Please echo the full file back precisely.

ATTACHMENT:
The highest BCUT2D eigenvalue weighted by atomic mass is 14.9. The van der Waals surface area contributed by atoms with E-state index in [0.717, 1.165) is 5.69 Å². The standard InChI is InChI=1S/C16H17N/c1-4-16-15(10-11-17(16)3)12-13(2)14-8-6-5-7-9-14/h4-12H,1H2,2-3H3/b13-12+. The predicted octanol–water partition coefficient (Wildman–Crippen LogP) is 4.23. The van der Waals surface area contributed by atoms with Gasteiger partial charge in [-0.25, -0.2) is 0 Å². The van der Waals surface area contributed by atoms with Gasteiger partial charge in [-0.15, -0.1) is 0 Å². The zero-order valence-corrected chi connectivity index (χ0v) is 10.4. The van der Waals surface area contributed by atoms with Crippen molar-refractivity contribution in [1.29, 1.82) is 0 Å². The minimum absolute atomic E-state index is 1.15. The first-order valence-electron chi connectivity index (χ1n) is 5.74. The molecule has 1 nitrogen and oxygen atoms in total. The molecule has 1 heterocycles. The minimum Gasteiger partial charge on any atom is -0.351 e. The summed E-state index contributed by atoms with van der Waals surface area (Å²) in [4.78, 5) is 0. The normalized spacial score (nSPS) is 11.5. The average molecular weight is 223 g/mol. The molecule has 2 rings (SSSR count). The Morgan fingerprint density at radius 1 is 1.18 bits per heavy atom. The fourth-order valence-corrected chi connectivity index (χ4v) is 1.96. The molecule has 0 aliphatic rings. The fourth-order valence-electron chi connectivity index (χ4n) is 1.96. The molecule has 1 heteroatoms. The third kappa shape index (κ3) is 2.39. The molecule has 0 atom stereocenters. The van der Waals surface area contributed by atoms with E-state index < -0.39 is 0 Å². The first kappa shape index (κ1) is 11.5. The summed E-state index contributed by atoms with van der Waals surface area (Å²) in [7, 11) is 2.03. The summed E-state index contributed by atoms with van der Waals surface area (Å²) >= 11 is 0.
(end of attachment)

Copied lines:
The highest BCUT2D eigenvalue weighted by atomic mass is 14.9. The van der Waals surface area contributed by atoms with E-state index in [0.717, 1.165) is 5.69 Å². The standard InChI is InChI=1S/C16H17N/c1-4-16-15(10-11-17(16)3)12-13(2)14-8-6-5-7-9-14/h4-12H,1H2,2-3H3/b13-12+. The predicted octanol–water partition coefficient (Wildman–Crippen LogP) is 4.23. The van der Waals surface area contributed by atoms with Gasteiger partial charge in [-0.25, -0.2) is 0 Å². The van der Waals surface area contributed by atoms with Gasteiger partial charge in [-0.15, -0.1) is 0 Å². The zero-order valence-corrected chi connectivity index (χ0v) is 10.4. The van der Waals surface area contributed by atoms with Crippen molar-refractivity contribution in [1.29, 1.82) is 0 Å². The minimum absolute atomic E-state index is 1.15. The first-order valence-electron chi connectivity index (χ1n) is 5.74. The molecule has 1 nitrogen and oxygen atoms in total. The molecule has 1 heterocycles. The minimum Gasteiger partial charge on any atom is -0.351 e. The summed E-state index contributed by atoms with van der Waals surface area (Å²) in [4.78, 5) is 0. The normalized spacial score (nSPS) is 11.5. The average molecular weight is 223 g/mol. The molecule has 2 rings (SSSR count). The Morgan fingerprint density at radius 1 is 1.18 bits per heavy atom. The fourth-order valence-corrected chi connectivity index (χ4v) is 1.96. The molecule has 0 aliphatic rings. The fourth-order valence-electron chi connectivity index (χ4n) is 1.96. The molecule has 1 heteroatoms. The third kappa shape index (κ3) is 2.39. The molecule has 0 atom stereocenters. The van der Waals surface area contributed by atoms with E-state index < -0.39 is 0 Å². The first kappa shape index (κ1) is 11.5. The summed E-state index contributed by atoms with van der Waals surface area (Å²) in [7, 11) is 2.03. The summed E-state index contributed by atoms with van der Waals surface area (Å²) >= 11 is 0.